The new cooling system consists of a custom-built PRC aluminum two-row radiator (retail $410) and a custom shroud ($100) that houses a SPAL 16-inch electric puller fan (PN 30102047, retail $157.95), a 185-degree thermo switch and a wiring harness (PN 185FH, retail $55.95). Coolant transfer duties fall to a Meziere heavy-duty electric water pump (PN WP103BHD, retail $315.00) that required a Butler Performance Alternator Relocation Kit (PN TRP-ALT2, retail $85) mounted on the passenger side of the engine compartment.
Surprisingly, after upgrading the cooling system, its performance was surprisingly slightly inferior to that of the OEM-style system (see Test Results). This didn't make sense, especially considering that the OEM-style system was getting long in the tooth and the quality of the new components are top-notch. Where the system did excel was cool down between passes. It took less than two minutes with the car shut down and running the electric fan and water pump to reduce the coolant temperature to 160 degrees.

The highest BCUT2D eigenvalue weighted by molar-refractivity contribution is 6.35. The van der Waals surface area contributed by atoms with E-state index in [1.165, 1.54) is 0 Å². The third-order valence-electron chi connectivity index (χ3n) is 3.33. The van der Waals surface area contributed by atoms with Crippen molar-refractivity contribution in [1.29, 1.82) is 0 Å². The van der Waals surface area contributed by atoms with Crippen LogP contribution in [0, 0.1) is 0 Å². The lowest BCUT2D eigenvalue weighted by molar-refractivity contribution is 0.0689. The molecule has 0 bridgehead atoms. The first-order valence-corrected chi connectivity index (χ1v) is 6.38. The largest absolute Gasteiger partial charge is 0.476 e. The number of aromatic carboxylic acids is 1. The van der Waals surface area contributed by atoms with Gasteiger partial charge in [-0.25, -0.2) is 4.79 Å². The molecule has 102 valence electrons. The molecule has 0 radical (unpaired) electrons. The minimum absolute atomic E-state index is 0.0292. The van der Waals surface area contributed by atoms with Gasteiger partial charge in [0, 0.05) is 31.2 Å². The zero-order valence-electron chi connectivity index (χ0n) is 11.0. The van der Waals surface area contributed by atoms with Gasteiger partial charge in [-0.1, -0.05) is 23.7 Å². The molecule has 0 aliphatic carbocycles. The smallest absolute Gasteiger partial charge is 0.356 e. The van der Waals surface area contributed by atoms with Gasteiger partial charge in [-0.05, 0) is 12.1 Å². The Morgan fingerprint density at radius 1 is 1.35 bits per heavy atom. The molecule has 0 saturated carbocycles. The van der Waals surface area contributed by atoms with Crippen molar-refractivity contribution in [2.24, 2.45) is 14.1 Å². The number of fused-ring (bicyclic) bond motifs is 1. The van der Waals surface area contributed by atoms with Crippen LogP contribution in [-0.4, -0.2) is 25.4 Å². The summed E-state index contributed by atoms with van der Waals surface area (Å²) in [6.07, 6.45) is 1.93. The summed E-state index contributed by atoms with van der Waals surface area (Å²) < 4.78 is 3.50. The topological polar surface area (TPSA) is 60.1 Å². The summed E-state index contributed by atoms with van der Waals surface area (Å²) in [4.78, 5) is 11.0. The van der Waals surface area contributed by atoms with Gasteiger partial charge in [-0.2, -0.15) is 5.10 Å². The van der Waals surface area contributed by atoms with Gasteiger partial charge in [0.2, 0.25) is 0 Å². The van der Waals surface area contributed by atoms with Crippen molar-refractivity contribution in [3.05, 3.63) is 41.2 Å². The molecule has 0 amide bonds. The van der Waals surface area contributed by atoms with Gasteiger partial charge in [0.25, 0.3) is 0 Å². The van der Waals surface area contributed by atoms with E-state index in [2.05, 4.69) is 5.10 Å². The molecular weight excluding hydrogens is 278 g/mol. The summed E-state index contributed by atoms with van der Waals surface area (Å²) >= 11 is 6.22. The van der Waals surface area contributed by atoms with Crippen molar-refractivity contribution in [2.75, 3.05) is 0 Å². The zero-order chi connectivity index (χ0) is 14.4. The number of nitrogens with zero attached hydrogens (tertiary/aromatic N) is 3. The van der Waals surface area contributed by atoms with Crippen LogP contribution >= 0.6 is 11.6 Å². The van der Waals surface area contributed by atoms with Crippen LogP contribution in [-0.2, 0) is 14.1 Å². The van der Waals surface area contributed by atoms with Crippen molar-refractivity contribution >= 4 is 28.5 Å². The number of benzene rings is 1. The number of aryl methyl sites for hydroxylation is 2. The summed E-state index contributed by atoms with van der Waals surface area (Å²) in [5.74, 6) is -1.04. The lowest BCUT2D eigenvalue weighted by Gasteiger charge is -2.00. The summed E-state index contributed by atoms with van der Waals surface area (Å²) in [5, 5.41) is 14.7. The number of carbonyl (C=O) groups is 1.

Since the Pontiac would serve double-duty, however, we needed a system that would be superior to the OEM style at the dragstrip and equally capable of hitting the highway for extended periods of time. Two critical factors beyond the design of the replacement parts determine how well a cooling system will operate: airflow and coolant flow through the radiator. An investigation ensued to isolate and determine where cooling improvements could be made. Details of what worked and what didn't will follow. However, the results of our efforts are listed below so you can see how well the system ultimately performed.
The Final Setup